Benefits of the Program

Without a doubt, the electricity that the Africa Minigrids Project provides will have a significant impact on the impoverished populations of the 21 AMP countries. According to the World Bank, improving access to electricity is “key to boosting economic activity and contributes to improving human capital, which, in turn, is an investment in a country’s potential.”

Electricity in the region would help power schools, medical facilities and businesses, allowing millions a chance to improve their lives and move one step closer to living a life free of poverty. The Africa Minigrids Program presents a transformative approach to improving electricity access in sub-Saharan Africa, one that will positively affect millions of people currently living in poverty.

– Mohammad Samhouri
Photo: Wikipedia Commons

Impact of COVID-19 on poverty in Cote d’Ivoire
The breakout of COVID-19 in 2020 had dramatic consequences on the economy of Cote d’Ivoire. Closing public spaces, quarantines and curfews helped to limit the spread of COVID-19 but created a rise in unemployment. Consequently, there has been a significant impact on poverty in Cote d’Ivoire due to COVID-19.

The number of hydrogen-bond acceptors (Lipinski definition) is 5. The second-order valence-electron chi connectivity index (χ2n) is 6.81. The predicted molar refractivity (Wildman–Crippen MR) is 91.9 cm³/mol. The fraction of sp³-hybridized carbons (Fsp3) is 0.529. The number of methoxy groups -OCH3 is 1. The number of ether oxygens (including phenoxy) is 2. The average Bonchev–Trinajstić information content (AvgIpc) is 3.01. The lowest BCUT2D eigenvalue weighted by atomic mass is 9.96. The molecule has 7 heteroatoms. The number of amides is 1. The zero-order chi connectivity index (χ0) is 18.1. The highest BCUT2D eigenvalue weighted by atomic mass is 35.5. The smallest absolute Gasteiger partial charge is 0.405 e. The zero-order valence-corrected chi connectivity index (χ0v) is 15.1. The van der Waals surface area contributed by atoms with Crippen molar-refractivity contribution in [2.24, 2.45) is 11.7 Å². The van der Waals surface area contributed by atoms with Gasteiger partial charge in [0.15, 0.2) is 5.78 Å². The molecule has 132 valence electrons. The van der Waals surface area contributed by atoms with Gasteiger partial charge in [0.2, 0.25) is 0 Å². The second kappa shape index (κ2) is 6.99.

The Increase in Extreme Poverty After the COVID-19 Outbreak

As a result of measures to counter COVID-19, 85% of the informal workers in the country lost their jobs. Furthermore, COVID-19 measures have destroyed more than 1.3 million jobs and 71.7% of the households have a lower income than before the health crisis.

However, the poorest people of Cote d’Ivoire were the ones who suffered the most from the consequences of anti-COVID policies. In fact, 1.37 million households went under the poverty line and the poorest people lost on average more than 30% of their revenues, the UNDP reported.

According to the UNDP, extreme poverty in the country increased by four between 2019 and 2020 due to the COVID-19 consequences on the economy. Then, between 2020 and 2021, the share of the population living with less than $1.90 per day went from 18.3% to 20.2%. It shows how urgent it is to counter the impact of COVID-19 on poverty in Cote d’Ivoire.

New Measures to Fight Against Extreme Poverty

The government developed policies and programs in 2020 to help the economy recover as well as to reduce as much as possible extreme poverty. As a matter of fact, the country’s budget increased from $14.8 billion in 2021 to $16 billion in order to increase the number of anti-poverty policies and strengthen the health sector.

Furthermore, as 93% of the labor force works in the informal sector, many policies have been implemented to support this critical economic sector and to avoid more poverty among the workers in this sector. Indeed, starting from March 2020, workers from the informal sector are benefiting from the same social security through the Social Regime for the Self-Employed (RSTI).